How to get to sleep quickly
People often ask for ways to help you go to sleep quickly. I want to unpack this request a bit... Firstly, by saying “how to get to sleep quickly” you are already putting yourself under quite a bit of pressure which will subconsciously cause you to feel anxious around bedtime. This is setting you up for failure before you’ve begun. Second, by saying “get to sleep quick” suggests you are in a rush and so feel like you have limited time to designate to sleep. You want to be highly effective with the sleep process and fall asleep quickly in order to keep to a tight schedule. There are many things wrong if you resonate with this second explanation. Sleeping should not be an afterthought or something you have to squeeze into your busy schedule. It should not be the thing that gets cut or shortened in order to make more time to juggle all the things in your schedule.
We should all be sleeping between 7 - 8 hours per night. This is the amount of time our body and mind needs to perform all of its restorative tasks and functions each night. When we give it this optimal time, we are more likely to wake up feeling fresher with a clear head and most importantly reduce other long term risks that come with consistently sub 7 hour sleeps.
In this post, we will still try to respond to this get to sleep quick request and try to provide some helpful tips and tricks for things to consider during the day to help you get ready for bed and hopefully fall asleep quickly. The reality is, if you prioritise the right amount of time for sleep and improve your sleep hygiene, you will hopefully find that you end up falling asleep much more quickly as your body will get into a better, more structured routine that will become habitual.
So here are some ideas to better set you up for bed and hopefully send you off to sleep more quickly:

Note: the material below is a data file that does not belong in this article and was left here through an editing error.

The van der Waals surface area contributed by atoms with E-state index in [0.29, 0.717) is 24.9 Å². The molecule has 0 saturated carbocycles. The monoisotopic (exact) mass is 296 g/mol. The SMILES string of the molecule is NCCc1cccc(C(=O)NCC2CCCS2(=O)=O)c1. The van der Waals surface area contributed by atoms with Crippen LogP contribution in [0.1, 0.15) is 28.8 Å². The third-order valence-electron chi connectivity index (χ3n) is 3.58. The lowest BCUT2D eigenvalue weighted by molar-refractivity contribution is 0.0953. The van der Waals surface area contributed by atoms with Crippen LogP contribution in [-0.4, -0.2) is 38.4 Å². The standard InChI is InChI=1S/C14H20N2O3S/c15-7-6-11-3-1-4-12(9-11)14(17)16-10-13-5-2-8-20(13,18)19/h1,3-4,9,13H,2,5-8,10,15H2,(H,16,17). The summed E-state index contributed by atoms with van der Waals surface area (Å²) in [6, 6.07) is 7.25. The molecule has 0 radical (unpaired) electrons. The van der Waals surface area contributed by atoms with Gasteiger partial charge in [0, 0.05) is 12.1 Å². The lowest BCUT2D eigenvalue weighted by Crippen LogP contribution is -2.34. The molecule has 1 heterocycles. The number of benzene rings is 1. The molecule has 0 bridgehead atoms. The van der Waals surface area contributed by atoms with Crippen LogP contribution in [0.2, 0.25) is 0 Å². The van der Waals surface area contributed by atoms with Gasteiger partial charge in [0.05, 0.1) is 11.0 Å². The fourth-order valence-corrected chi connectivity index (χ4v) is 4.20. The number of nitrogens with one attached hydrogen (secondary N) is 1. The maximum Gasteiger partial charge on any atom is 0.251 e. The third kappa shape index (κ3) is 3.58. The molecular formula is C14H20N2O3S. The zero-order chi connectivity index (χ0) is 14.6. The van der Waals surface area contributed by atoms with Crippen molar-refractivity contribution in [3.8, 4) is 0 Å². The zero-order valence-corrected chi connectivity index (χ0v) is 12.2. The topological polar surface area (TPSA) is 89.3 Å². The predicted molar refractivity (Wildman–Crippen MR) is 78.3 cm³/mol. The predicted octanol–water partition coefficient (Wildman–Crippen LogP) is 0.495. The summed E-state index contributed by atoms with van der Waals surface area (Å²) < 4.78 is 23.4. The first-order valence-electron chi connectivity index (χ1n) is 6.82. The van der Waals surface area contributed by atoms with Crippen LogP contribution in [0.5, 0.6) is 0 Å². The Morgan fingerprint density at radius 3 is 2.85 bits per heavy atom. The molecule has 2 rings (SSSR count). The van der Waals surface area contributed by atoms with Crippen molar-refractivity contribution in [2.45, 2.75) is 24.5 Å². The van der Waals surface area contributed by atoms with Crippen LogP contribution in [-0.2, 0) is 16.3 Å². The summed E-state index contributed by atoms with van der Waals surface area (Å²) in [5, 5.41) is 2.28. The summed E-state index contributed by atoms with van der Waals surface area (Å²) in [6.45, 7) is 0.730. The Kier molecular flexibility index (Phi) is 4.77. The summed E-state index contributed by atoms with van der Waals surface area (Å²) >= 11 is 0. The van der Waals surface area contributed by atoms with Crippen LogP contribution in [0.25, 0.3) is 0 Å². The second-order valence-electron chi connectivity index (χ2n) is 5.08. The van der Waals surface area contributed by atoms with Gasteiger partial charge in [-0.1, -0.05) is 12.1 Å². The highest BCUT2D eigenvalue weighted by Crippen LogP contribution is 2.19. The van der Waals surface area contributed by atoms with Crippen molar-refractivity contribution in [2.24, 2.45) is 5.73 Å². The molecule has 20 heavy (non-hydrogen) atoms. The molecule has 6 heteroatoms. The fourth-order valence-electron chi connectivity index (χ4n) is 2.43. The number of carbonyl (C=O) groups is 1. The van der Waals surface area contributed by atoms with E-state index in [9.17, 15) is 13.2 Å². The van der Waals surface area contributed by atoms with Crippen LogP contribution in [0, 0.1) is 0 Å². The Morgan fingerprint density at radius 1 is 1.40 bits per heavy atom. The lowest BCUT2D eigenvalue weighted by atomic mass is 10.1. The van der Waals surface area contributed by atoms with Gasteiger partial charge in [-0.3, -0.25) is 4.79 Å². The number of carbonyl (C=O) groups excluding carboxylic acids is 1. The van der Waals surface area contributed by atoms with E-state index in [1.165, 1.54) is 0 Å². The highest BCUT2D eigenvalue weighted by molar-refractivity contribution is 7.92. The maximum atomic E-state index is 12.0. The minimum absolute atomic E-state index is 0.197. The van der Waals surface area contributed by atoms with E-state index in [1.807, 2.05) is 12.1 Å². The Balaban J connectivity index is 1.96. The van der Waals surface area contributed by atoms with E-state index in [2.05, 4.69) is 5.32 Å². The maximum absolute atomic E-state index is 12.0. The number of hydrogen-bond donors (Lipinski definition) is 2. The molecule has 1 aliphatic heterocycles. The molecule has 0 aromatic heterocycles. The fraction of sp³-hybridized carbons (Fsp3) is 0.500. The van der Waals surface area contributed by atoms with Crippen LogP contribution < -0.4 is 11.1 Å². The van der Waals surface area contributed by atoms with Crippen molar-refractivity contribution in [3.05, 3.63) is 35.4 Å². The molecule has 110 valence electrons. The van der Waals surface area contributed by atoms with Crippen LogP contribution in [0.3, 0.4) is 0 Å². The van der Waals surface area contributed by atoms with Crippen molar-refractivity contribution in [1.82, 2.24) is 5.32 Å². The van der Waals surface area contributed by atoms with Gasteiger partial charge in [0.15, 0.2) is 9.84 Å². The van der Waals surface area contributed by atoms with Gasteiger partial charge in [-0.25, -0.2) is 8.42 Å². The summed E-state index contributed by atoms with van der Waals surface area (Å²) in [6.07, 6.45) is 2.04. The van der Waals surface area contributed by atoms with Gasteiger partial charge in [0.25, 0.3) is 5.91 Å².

- Take time to unwind down before bed: The important thing is we have to shift our brain and bodies into sleep mode. If we are highly engaged and active during the day and then immediately leap into bed, it will be very hard to switch off and lull ourselves into sleep. if you are on your laptop working late or using various apps on your mobile (scrolling through Instagram or swiping your way through Hinge) you're cognitively and emotionally engaged. This mental stimulation keeps your brain awake and makes it hard to switch off. So try not to engage yourself in any emotionally charged or potentially stressful activities just before bed, it will undoubtedly leave your mind switched on.
- Keep your bed and office separate: If you can (and I am well aware this is not always possible), try not to work in your bed or bedroom. If you do, you may find it hard to disconnect from the day gone by, what needs to be done for tomorrow.
- Reduce / limit light exposure: as we’ve discussed before, melatonin production is influenced by light and so our bodies begin to produce melatonin when day turns into night. This means we should all try to emulate what is going on outside and darken down before bed time. By this we mean, reduce screen time or if you have to use your phone switch to nighttime mode to reduce screen brightness. Another tip - switch from overhead lights to lamps to tone down the mood.
- Don’t feast right before bed: try to avoid having a large meal riddled with booze too close to bedtime. Leave a good gap after you’ve eaten for your body to digest.
- Avoid caffeine for a minimum of 6 hours before bed: having caffeine too late in the day can have an impact on your body’s ability to switch off. I’ve been trying to limit myself to my main coffee run in the mornings and weaning off the afternoon one, but it really is a good distraction from the day so if I must, I try to have it before 2.30 / 3pm.
- Regulate your bedtime: we’ve discussed this in more detail here, but going to bed and waking up around the same time everyday helps your body to acclimate and instinctively learn when it should be winding down for bed. This is why jet lag really messes with our sleep!
So, as promised, there’s a few quick tips that will help you be more ready for bed and hopefully help you get to sleep more quickly. We also would encourage you to try taking our natural sleeping tablets nightly for extra support. Even if you don’t have sleeping problems (which is likely you do if you are reading this article) they will help enhance your natural sleep processes. For example, Motmorency Cherry, Groffonia Seed Extract and L-Tryptophan all help with melatonin production. We like to say, it's like a vitamin, but for your sleep! Let us know what you think after a couple of weeks of trying as they take a bit of time to acclimatise to your body’s natural processes.